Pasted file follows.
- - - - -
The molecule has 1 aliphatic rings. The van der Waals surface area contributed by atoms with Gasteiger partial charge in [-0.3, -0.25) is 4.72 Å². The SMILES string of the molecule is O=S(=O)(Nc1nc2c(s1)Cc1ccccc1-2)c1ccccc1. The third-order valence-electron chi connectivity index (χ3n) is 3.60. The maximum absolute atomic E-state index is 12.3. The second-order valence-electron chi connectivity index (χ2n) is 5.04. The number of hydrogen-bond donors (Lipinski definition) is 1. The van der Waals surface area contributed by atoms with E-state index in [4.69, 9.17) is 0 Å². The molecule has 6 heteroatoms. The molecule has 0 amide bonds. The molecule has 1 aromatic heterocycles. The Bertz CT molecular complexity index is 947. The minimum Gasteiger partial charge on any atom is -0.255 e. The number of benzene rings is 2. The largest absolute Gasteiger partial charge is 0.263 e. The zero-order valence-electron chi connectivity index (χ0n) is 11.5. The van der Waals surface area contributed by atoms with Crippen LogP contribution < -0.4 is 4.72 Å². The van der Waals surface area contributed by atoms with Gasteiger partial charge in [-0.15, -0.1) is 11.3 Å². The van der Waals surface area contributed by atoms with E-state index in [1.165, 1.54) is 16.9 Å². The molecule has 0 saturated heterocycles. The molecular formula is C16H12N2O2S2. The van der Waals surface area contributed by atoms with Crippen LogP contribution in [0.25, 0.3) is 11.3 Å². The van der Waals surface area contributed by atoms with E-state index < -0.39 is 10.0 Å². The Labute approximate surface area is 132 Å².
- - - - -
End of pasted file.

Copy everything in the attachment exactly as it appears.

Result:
The molecule has 1 aliphatic rings. The van der Waals surface area contributed by atoms with Gasteiger partial charge in [-0.3, -0.25) is 4.72 Å². The SMILES string of the molecule is O=S(=O)(Nc1nc2c(s1)Cc1ccccc1-2)c1ccccc1. The third-order valence-electron chi connectivity index (χ3n) is 3.60. The maximum absolute atomic E-state index is 12.3. The second-order valence-electron chi connectivity index (χ2n) is 5.04. The number of hydrogen-bond donors (Lipinski definition) is 1. The van der Waals surface area contributed by atoms with E-state index in [4.69, 9.17) is 0 Å². The molecule has 6 heteroatoms. The molecule has 0 amide bonds. The molecule has 1 aromatic heterocycles. The Bertz CT molecular complexity index is 947. The minimum Gasteiger partial charge on any atom is -0.255 e. The number of benzene rings is 2. The largest absolute Gasteiger partial charge is 0.263 e. The zero-order valence-electron chi connectivity index (χ0n) is 11.5. The van der Waals surface area contributed by atoms with Crippen LogP contribution < -0.4 is 4.72 Å². The van der Waals surface area contributed by atoms with Gasteiger partial charge in [-0.15, -0.1) is 11.3 Å². The van der Waals surface area contributed by atoms with E-state index in [1.165, 1.54) is 16.9 Å². The molecule has 0 saturated heterocycles. The molecular formula is C16H12N2O2S2. The van der Waals surface area contributed by atoms with Crippen LogP contribution in [0.25, 0.3) is 11.3 Å². The van der Waals surface area contributed by atoms with E-state index < -0.39 is 10.0 Å². The Labute approximate surface area is 132 Å².